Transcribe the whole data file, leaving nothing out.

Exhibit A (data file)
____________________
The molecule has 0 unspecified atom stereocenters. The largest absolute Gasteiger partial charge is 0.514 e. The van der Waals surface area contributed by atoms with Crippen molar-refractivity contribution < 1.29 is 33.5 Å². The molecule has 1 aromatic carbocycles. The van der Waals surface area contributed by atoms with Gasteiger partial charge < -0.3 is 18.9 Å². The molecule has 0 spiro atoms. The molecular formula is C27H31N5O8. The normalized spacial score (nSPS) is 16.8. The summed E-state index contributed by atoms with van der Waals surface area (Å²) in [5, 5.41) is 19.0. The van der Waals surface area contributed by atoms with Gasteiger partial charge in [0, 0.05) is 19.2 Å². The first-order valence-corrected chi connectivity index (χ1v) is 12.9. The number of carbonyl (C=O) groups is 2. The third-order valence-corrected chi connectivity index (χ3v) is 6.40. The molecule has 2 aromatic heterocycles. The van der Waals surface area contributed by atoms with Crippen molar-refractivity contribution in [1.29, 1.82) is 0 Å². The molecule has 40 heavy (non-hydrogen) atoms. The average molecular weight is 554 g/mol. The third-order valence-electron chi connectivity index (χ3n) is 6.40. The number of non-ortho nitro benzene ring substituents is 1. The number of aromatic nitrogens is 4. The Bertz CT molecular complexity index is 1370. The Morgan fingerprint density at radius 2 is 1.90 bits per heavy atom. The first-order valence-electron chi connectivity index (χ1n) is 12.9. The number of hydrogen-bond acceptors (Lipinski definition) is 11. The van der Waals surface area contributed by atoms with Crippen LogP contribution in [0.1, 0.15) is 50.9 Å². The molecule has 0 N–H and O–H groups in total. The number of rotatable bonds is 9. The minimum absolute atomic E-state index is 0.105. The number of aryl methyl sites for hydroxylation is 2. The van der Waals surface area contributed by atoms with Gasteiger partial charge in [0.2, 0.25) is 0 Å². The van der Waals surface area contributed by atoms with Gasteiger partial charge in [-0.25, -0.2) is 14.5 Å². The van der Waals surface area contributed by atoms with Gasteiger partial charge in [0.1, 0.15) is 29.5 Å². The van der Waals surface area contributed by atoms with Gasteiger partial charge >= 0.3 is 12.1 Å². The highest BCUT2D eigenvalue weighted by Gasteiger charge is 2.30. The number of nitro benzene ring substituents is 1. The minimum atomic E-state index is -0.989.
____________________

The molecule has 0 unspecified atom stereocenters. The largest absolute Gasteiger partial charge is 0.514 e. The van der Waals surface area contributed by atoms with Crippen molar-refractivity contribution < 1.29 is 33.5 Å². The molecule has 1 aromatic carbocycles. The van der Waals surface area contributed by atoms with Gasteiger partial charge < -0.3 is 18.9 Å². The molecule has 0 spiro atoms. The molecular formula is C27H31N5O8. The normalized spacial score (nSPS) is 16.8. The summed E-state index contributed by atoms with van der Waals surface area (Å²) in [5, 5.41) is 19.0. The van der Waals surface area contributed by atoms with Gasteiger partial charge in [0, 0.05) is 19.2 Å². The first-order valence-corrected chi connectivity index (χ1v) is 12.9. The number of carbonyl (C=O) groups is 2. The third-order valence-corrected chi connectivity index (χ3v) is 6.40. The molecule has 2 aromatic heterocycles. The van der Waals surface area contributed by atoms with Crippen molar-refractivity contribution in [1.29, 1.82) is 0 Å². The molecule has 40 heavy (non-hydrogen) atoms. The average molecular weight is 554 g/mol. The third-order valence-electron chi connectivity index (χ3n) is 6.40. The number of non-ortho nitro benzene ring substituents is 1. The number of aromatic nitrogens is 4. The Bertz CT molecular complexity index is 1370. The Morgan fingerprint density at radius 2 is 1.90 bits per heavy atom. The first-order valence-electron chi connectivity index (χ1n) is 12.9. The number of hydrogen-bond acceptors (Lipinski definition) is 11. The van der Waals surface area contributed by atoms with Crippen LogP contribution in [0.1, 0.15) is 50.9 Å². The molecule has 0 N–H and O–H groups in total. The number of rotatable bonds is 9. The minimum absolute atomic E-state index is 0.105. The number of aryl methyl sites for hydroxylation is 2. The van der Waals surface area contributed by atoms with Gasteiger partial charge in [0.2, 0.25) is 0 Å². The van der Waals surface area contributed by atoms with Gasteiger partial charge in [-0.25, -0.2) is 14.5 Å². The van der Waals surface area contributed by atoms with Gasteiger partial charge in [0.1, 0.15) is 29.5 Å². The van der Waals surface area contributed by atoms with Gasteiger partial charge >= 0.3 is 12.1 Å². The highest BCUT2D eigenvalue weighted by Gasteiger charge is 2.30. The number of nitro benzene ring substituents is 1. The minimum atomic E-state index is -0.989.